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Best Art Gallery
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Best Local Artist/Performing

Mat Bevel

READERS' PICK: How to describe sculptor and performance artist Mat Bevel in mere words...Now there's a challenge. See, you really need colored lights. And a lot of moving parts. In fact, you need parts that look like they haven't moved in years and could never move again, and then they need to move, these found-object parts that've been painted and reassembled and mounted to the ceiling, or the wall, or someone's head, or perhaps pedaled around the floor of a very large warehouse space just north of downtown. Make that a dark warehouse--with colored lights, remember--and building facades with stage doors and faux windows, and an elevated stage smack dab in the middle of it all. And into this whole kinetic environment, you need to add an orchestra that's mostly invisible, but with a really odd-looking bass that's maybe wheeled in (we're not sure about that part, but suffice to say it's unlike any electric bass you've ever seen). Maybe after all that, words would suffice. But it'd have to be a rapid-fire barrage of them, one atop the next in a rhyming, rap-like toast to all that is silly and serious and fun and unexpected and meaningful, in the way that waking up from a really revelatory dream might be: You're not sure you get it, but it's changed the way you look at things, somehow. All that, and it has to be delivered by a sometimes-solemn, shiny-headed, post-modern prophet who's sort of like the Tom Hanks character in Big. Just maybe then you'd have an idea of what Mat Bevel, a.k.a. Ned Schaper, is all about. Or at least partially about. (The Mat Bevel Institute is located at 530 N. Stone Ave.)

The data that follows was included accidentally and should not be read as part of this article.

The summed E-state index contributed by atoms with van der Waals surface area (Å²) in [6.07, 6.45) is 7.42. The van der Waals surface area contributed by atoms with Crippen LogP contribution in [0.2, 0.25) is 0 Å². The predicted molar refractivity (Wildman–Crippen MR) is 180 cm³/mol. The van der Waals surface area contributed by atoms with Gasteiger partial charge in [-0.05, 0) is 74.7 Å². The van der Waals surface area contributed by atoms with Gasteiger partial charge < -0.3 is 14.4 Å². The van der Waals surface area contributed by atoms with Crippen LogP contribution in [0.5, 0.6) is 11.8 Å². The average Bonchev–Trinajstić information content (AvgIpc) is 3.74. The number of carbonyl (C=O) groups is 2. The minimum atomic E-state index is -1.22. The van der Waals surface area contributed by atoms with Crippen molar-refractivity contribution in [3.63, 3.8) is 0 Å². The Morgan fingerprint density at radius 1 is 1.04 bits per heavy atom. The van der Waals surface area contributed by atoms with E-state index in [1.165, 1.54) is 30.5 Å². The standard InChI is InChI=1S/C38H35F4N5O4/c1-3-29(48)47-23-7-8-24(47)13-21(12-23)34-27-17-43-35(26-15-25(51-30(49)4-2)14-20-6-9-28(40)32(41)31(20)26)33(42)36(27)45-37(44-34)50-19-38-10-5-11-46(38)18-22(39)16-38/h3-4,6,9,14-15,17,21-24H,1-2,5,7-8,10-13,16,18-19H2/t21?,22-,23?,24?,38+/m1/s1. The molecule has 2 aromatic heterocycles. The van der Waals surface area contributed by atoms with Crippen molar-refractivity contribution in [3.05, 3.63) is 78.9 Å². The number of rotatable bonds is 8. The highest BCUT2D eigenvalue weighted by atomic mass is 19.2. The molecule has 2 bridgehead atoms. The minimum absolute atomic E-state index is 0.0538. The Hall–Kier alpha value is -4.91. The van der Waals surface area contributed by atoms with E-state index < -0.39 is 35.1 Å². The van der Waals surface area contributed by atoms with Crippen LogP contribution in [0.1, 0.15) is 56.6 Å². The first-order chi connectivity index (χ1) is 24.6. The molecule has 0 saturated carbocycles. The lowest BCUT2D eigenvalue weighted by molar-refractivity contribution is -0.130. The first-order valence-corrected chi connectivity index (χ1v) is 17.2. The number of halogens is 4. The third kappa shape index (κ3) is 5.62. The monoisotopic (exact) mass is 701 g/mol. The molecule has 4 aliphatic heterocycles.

READERS' POLL RUNNER-UP--TIE: Linda Ronstadt needs no introduction, of course; but if the name Mary Redhouse is new to you, make a note of it. A fine and powerful vocalist who's been a heavy-hitter on the Tucson jazz scene for years, Redhouse is a regular on the Café Sweetwater weekend stage, where she plays with kin and kindred spirits in the Larry Redhouse Quartet (LRQ).

CLUE IN: The Tap Dancing Lady on Stone Avenue, usually near the intersection of North Stone and Pennington Street, is a mystery all right. For years, as we've done our shopping, banking and business downtown, she's been there, tap-dancing on the sidewalk to music played on a little boombox. She often wears black and white, topping it off with a sassy black bowler hat. We've never seen her ask for money. Is it possible she does it for the sheer joy of dancing? We can only guess. All clues point to the fact that this sweet tap dancer is the truest of true performance artists--one who pursues her craft with dedication to the principles of art for art's sake, as well as perfection in its execution. If you can find her, it'll usually be before the heat of the day takes the starch out of us all. Some mysteries don't need solving. They just need to be appreciated.

Case History

1997 Winner: Lisa Otey
1996 Winner: Linda Ronstadt
1995 Winner: Mary Redhouse

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